After you view the slideshow and reflect on it, create your own, related slideshow. To focus your approach, read the paragraph below. Your instructor may ask you to e-mail a link to your slideshow, or you can print it out and hand it in.

Option 1: Identify someone who is over 65 who is still working and make a documentary portrait of what they do for pay, where it fits in their schedule and their life, why they are doing it, whether they are happy working, how long they expect to keep working, whether they have experienced any conflict with younger workers, and finally, whether their older years were turning out the way they expected them to. Be sure to take pictures of them in such a way that your audience will get not only a sense of what they look like but also what their character and personality is like. In addition, try to photograph what they do at work and with those with whom they come into contact on a daily basis. Let them know that you will be showing the photographs publicly and quoting them. Above all, get their permission to study their life and treat them respectfully in your  presentation.  This is an exercise that the class as a whole might do. If each student studied one person, the resulting slideshows might constitute a cross-section of a community.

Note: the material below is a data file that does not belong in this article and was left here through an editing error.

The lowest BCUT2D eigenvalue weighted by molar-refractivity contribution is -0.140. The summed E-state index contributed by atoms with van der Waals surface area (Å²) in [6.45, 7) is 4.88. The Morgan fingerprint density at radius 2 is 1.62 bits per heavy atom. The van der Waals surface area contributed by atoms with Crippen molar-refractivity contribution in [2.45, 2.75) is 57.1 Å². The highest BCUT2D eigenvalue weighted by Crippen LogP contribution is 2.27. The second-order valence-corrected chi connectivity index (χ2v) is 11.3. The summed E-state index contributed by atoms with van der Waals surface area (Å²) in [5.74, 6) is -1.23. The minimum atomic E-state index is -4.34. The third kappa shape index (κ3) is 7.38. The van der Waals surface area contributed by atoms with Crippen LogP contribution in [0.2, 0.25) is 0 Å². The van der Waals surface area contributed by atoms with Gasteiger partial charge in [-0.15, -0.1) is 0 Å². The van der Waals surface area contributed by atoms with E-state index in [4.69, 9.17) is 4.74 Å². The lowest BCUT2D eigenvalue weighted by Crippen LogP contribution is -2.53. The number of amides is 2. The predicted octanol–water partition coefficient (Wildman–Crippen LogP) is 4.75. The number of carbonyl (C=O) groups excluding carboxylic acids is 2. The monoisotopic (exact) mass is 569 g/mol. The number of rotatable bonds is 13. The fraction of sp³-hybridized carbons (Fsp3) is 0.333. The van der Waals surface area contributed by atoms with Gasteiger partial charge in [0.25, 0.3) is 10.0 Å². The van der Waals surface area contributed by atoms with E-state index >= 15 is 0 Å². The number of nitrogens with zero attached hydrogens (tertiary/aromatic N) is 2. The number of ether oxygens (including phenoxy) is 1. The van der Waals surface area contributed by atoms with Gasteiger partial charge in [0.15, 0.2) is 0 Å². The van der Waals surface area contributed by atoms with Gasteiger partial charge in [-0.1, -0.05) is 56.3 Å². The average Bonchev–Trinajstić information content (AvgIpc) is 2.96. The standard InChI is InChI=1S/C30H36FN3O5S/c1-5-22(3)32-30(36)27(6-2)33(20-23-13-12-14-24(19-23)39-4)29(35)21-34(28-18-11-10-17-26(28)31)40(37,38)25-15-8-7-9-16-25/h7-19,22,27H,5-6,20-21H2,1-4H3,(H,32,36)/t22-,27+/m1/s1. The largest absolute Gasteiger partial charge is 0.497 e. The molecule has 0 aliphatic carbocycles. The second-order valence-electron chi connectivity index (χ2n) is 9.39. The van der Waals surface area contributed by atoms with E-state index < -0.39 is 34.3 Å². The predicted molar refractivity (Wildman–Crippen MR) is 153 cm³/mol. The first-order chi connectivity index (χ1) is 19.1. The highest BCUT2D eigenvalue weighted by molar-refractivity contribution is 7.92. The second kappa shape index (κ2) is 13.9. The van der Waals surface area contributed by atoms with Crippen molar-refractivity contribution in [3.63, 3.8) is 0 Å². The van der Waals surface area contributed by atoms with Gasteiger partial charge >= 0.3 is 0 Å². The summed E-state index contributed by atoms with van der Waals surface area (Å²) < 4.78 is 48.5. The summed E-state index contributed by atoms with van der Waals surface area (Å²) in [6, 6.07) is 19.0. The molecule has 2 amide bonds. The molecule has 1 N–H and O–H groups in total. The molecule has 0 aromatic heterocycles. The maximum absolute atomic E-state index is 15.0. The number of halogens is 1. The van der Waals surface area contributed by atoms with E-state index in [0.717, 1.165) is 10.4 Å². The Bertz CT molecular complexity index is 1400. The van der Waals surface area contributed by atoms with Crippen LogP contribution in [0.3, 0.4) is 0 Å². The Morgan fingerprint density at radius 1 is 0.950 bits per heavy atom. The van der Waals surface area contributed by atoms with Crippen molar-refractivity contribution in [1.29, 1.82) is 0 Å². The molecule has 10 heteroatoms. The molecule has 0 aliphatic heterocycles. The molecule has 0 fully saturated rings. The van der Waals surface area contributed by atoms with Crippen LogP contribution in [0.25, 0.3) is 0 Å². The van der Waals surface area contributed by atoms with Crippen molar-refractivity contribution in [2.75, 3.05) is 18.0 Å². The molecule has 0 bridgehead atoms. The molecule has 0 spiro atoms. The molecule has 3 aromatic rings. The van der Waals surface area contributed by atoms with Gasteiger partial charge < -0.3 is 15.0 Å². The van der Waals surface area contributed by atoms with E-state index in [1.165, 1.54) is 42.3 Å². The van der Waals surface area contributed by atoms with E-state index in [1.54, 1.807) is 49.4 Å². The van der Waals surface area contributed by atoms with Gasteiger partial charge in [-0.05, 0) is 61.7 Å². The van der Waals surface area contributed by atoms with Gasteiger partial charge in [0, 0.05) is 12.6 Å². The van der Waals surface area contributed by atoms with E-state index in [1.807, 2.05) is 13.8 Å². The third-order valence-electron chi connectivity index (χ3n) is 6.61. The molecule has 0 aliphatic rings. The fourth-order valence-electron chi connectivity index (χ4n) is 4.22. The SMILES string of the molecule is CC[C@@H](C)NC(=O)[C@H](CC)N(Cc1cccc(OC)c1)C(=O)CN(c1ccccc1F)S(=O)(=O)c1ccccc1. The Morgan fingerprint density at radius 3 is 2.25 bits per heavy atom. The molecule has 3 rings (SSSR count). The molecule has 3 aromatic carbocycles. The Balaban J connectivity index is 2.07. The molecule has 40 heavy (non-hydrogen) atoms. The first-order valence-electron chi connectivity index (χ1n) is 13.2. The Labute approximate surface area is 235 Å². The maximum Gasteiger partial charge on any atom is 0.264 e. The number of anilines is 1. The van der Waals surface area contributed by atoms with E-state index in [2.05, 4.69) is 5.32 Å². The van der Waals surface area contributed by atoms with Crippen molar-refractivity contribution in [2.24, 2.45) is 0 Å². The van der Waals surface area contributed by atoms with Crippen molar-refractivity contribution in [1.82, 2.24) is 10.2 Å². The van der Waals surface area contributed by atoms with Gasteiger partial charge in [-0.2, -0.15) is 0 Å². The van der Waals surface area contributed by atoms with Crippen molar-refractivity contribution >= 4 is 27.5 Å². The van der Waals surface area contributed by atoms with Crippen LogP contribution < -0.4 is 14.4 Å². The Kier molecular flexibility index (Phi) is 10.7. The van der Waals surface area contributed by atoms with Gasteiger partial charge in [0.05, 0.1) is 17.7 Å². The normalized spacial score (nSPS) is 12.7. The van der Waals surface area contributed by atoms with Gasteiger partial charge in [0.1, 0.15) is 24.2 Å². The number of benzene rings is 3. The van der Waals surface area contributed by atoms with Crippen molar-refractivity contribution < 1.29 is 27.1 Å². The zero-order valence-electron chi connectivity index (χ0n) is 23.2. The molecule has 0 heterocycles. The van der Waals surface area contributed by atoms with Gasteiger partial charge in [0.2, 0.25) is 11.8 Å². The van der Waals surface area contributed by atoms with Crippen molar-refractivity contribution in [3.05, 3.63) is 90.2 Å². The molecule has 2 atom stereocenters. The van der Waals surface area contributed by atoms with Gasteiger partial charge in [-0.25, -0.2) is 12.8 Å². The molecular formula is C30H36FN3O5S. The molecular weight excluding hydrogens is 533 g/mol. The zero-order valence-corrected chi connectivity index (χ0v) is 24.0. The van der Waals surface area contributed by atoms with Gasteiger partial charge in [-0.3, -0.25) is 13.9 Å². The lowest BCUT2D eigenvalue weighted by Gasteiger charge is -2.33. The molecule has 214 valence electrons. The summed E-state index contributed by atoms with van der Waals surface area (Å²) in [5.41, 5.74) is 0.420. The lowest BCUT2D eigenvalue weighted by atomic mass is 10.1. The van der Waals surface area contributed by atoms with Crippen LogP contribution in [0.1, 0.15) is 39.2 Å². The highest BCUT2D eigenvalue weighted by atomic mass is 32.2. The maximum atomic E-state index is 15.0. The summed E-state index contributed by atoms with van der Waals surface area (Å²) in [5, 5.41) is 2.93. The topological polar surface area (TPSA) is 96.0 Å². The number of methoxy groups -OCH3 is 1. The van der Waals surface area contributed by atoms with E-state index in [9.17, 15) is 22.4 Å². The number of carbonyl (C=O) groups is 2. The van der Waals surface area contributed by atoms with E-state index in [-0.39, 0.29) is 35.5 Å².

Option 2: Using reputable sources on the web—like the New York Times, the Economist, and other important sources of news and opinion, which should be available in your college library—search for articles that discuss how China is anticipating and addressing its demographic challenges. What evidence can you find for the issues identified in this slideshow—whether in text or visually?  Are there any other issues that were not mentioned above? What do they imply about China’s future? Some students may want to look at the other society with a population over one billion: India. What is happening to their population? Are their challenges the same ones faced by China or are they different? Look for data that you can visually represent in your slideshow.